Super funds need to gain deeper insights into the performance of their investment options as members demand more transparency, writes JP Morgan’s Stuart Hoy.
Super funds are increasingly offering a broader variety of investment options to help with member retention, and members are becoming more aware of the role of transparency in the management of their portfolios.
The sector has increasingly offered a broader range of investment options – tailored mixes of asset classes or investment styles across a spectrum of risk/return profiles – to members in response to a number of competitive and market pressures, including stemming the flow of members to self-managed super.
As members are offered more choice and chase greater returns, they are also seeking visibility into what is driving performance.
Some super funds are choosing to make the key investment decisions in-house rather than outsourcing to external asset consultants, which means they require fast and accurate answers to questions that have become increasingly difficult to answer.
Overlaying these demands is the regulatory agenda, including Stronger Super, which has increased the obligations on super fund trustees in relation to management of operational risk and investments and, therefore, trustees’ need for timely information.
Super funds need to be able to demonstrate they understand and can control the data requirements that come with these demands, which may no longer be met by traditionally siloed data and manually generated custom reports. This is also true of the external consultants that the super funds may work with.
The details matter
In an environment that has become more complicated for super funds, services that help with the more effective and efficient management of investment options solutions have evolved to provide an integrated solution to not only show the big picture but also the smallest details.
Although specifics vary, services in this space can be thought of as the suite of solutions that, used in conjunction with each other, provide the data that can be highly impactful in this new environment and can be customised for any investment option that is offered to members.
As institutional investors shift their thinking from solely managing money at the manager level to also looking at investment options for members, solutions are needed to allow institutional investors to drill down into each investment option.
This provides the level of transparency and data essential for in-house portfolio managers, asset allocators and investment operations personnel, external consultants and now members.
An integrated investment option management service will reconcile data to the pricing of units within the super fund. Analytical data should be available the next business day, if not within a few hours after the unit price is struck.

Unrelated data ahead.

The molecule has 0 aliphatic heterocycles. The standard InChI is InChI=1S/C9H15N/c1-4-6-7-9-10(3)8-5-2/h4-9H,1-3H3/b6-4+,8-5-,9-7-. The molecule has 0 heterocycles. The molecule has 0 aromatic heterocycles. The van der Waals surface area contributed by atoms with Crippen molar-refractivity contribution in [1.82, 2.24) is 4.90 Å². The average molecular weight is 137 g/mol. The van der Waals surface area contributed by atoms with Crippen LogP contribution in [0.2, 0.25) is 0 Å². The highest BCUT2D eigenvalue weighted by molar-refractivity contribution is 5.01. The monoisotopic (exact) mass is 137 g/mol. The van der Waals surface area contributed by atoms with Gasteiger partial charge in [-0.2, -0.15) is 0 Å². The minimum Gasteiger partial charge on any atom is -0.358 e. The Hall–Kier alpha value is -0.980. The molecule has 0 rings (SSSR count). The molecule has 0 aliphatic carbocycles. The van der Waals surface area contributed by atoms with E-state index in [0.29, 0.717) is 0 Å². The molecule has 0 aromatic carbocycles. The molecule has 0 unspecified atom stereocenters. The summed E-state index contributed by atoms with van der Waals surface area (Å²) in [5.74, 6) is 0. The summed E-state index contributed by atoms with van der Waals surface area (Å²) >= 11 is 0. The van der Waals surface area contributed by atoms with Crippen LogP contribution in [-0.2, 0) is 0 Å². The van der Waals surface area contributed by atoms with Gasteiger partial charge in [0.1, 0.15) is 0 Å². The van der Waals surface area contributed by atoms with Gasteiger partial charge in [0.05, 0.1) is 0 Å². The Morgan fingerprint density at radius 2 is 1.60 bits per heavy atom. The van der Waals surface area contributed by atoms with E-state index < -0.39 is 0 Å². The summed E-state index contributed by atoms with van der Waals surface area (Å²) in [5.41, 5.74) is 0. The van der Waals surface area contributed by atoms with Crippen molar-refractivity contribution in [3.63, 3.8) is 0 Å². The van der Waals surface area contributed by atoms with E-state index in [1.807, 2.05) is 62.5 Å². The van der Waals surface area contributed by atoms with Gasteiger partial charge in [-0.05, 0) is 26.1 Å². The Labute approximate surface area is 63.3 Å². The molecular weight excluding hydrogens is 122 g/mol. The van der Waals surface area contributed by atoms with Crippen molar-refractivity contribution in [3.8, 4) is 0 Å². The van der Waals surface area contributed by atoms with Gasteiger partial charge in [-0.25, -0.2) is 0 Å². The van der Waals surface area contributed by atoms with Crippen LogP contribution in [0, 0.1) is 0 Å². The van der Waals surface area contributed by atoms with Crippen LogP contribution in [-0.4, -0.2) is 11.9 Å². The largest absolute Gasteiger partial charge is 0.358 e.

Processes should be repeatable and highly automated. Information needs to be delivered on a consistent basis across all investment options that are offered.
Showing the impact of asset allocation and manager selection decisions is also an important consideration.
Tracking contributors to and detractors from performance for each of the various investment options, and quantifying concentrations of risk and overall exposures (including to particular counterparties), adds to the detailed performance insights now considered a necessity.
The provision of investment options adds to the complexity of operating a super fund and also the risks. The number of questions that executives and trustees of super funds have to consider increases substantially. By providing overviews of each of the investment options that are made available to fund members, investment option management solutions can reduce the overall operational and reputational risks of the super fund.
The detailed decomposition and analysis of returns means that the benefits (and the potential risks) of each investment option can be explained more fully to members. In addition, the super fund’s executives and trustees can be sure that inadvertent breaches of investment restrictions within the various investment options are unlikely to occur.
This level of transparency also makes it easier for a super fund’s executives to control risks. Concentrations of exposures to particular assets and counterparties within each investment option, which may be unintentional, can be identified clearly.
These services also provide opportunities for external consultants and asset managers partnering with super funds. Because these solutions deliver comprehensive details about investment options, it is possible that the investment options will be delivered as white label solutions to and through super funds.
Funds that have opted to not in-source investment management functions in order to provide investment options to their members should be major beneficiaries of this.
These advantages are substantial. The cost and effort of increasing transparency brings reward. With transparency in relation to investment options, it is far easier for super funds to engage with members.
As members become more aware – and exercise their power to choose – transparency around each investment option will become more critical.
Stuart Hoy is vice president, product manager, custody and fund services, JP Morgan Australia and New Zealand.
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